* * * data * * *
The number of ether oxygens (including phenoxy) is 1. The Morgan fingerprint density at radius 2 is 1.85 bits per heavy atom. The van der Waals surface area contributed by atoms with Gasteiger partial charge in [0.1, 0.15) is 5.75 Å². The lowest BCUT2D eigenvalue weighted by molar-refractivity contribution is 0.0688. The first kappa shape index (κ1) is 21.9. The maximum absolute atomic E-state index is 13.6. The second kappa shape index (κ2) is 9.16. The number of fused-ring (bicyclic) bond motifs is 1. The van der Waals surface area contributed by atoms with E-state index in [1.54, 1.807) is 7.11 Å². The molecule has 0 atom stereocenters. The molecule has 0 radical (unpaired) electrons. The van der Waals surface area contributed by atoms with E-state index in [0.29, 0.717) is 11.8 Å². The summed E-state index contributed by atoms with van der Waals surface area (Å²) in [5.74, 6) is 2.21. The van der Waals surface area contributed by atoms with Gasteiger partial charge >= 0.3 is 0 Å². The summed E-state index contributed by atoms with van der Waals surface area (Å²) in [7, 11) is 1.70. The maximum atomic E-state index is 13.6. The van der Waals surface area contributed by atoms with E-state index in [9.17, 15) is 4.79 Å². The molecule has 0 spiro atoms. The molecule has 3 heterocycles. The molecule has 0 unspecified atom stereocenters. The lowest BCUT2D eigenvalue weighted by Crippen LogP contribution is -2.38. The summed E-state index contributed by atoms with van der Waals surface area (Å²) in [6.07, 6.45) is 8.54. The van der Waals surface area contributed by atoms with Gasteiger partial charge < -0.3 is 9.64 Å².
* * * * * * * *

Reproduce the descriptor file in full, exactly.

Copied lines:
The number of ether oxygens (including phenoxy) is 1. The Morgan fingerprint density at radius 2 is 1.85 bits per heavy atom. The van der Waals surface area contributed by atoms with Gasteiger partial charge in [0.1, 0.15) is 5.75 Å². The lowest BCUT2D eigenvalue weighted by molar-refractivity contribution is 0.0688. The first kappa shape index (κ1) is 21.9. The maximum absolute atomic E-state index is 13.6. The second kappa shape index (κ2) is 9.16. The number of fused-ring (bicyclic) bond motifs is 1. The van der Waals surface area contributed by atoms with E-state index in [1.54, 1.807) is 7.11 Å². The molecule has 0 atom stereocenters. The molecule has 0 radical (unpaired) electrons. The van der Waals surface area contributed by atoms with E-state index in [0.29, 0.717) is 11.8 Å². The summed E-state index contributed by atoms with van der Waals surface area (Å²) in [5.74, 6) is 2.21. The van der Waals surface area contributed by atoms with Gasteiger partial charge >= 0.3 is 0 Å². The summed E-state index contributed by atoms with van der Waals surface area (Å²) in [7, 11) is 1.70. The maximum atomic E-state index is 13.6. The van der Waals surface area contributed by atoms with E-state index in [9.17, 15) is 4.79 Å². The molecule has 0 spiro atoms. The molecule has 3 heterocycles. The molecule has 0 unspecified atom stereocenters. The lowest BCUT2D eigenvalue weighted by Crippen LogP contribution is -2.38. The summed E-state index contributed by atoms with van der Waals surface area (Å²) in [6.07, 6.45) is 8.54. The van der Waals surface area contributed by atoms with Gasteiger partial charge < -0.3 is 9.64 Å².